In this post I would like to talk about an idea that is steadily gaining traction and support from companies trying to combat waste; that of a circular economy.
The idea is very straightforward. It argues current systems of production follow a linear progression of extracting raw materials from the environment, manufacturing a product, then disposing of that product in such a way that it is no longer of any benefit to either the environment or other potential users.
A circular economy attempts to link the first and last stages; with sustainably sourced materials that can safely re-enter the environment, or components that can be reused in other products without re-entering the environment.
This, of course, is my cue to start talking about modular buildings. At first glance, there seems to be an obvious conflict between the circular economy and construction. As manufacturers of buildings, we are loathe to design a building with its disposal in mind. We would like our buildings to stand for decade after decade, even at the expense of ease of disposal. This in its own way is also environmentally friendly, as the longer a product lasts, the less often it needs to be replaced, and therefore the smaller the amount of raw materials that need to be taken from the environment. It is also worth reiterating here that thanks to controlled factory conditions, what little waste there is can be easily segregated for recycling.
The more obvious demonstration of our place in a circular economy is that if you purchase a modular building, you are able to sell the building on to another user, even if it may require relocating. In some respects this transaction is already circular; nothing has been extracted from, or introduced to, the environment.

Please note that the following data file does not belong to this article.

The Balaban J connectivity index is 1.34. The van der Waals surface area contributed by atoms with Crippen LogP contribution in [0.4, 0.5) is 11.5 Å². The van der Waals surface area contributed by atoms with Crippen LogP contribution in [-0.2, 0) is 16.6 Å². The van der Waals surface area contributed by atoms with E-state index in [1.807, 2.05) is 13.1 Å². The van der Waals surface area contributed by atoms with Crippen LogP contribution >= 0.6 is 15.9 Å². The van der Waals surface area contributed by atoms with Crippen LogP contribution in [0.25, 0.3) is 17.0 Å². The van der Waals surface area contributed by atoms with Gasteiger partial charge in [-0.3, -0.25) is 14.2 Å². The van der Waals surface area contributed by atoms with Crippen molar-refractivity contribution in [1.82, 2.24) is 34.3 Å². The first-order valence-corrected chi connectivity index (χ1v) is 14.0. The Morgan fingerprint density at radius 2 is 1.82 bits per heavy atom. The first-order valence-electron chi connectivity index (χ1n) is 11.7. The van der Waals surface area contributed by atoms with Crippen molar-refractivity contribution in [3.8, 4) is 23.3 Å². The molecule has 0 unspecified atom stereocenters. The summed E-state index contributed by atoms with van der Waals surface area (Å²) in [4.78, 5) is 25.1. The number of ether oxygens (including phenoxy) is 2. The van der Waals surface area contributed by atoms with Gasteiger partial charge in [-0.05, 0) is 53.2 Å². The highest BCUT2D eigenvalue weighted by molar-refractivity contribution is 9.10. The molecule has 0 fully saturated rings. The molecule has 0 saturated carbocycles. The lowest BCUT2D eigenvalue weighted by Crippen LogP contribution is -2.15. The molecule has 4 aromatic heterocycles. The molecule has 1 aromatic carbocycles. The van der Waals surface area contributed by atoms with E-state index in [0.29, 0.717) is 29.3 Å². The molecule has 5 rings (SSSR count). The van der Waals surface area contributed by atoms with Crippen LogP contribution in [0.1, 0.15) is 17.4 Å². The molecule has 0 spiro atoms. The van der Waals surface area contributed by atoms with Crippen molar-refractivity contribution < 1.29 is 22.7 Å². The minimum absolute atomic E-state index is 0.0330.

To continue the example, if this used building has sustained some damage, it is often simple to replace the broken components, rather than dispose of the entire unit or building. This can be as simple as replacing a ceiling tile up to replacing entire wall panels. Even the most haggard looking buildings may have perfectly usable components that can be extracted and reused.
We can, after all, think of the units that comprise our buildings as simply a collection of assembled components, which can be replaced or reused. Modular units themselves are components of a completed building.
Having the technical knowledge to be able to extract and reuse these components seems to me to be the most difficult stage. Entire businesses revolve around recycling certain products, most notably mobile phones. We are fortunate that in the Wernick Group, we have our own company dedicated to the recycling, or more accurately the refurbishment, of modular buildings.
At Wernick Refurbished Buildings, who will be relocating to a larger site later this year to accommodate their growing business, we pride ourselves on giving a used building a new lease of life. Increasingly people are coming to the realisation that a used building is not necessarily of a lower quality, but is most certainly good for their budget as well as the environment.
Of course, as a business we represent only a small part of the circle and our suppliers and customers must also play a part. I do believe, however, that this type of thinking will only become easier and easier to implement as improvements are made in sustainable materials and construction designs, and I look forward to seeing both in the future.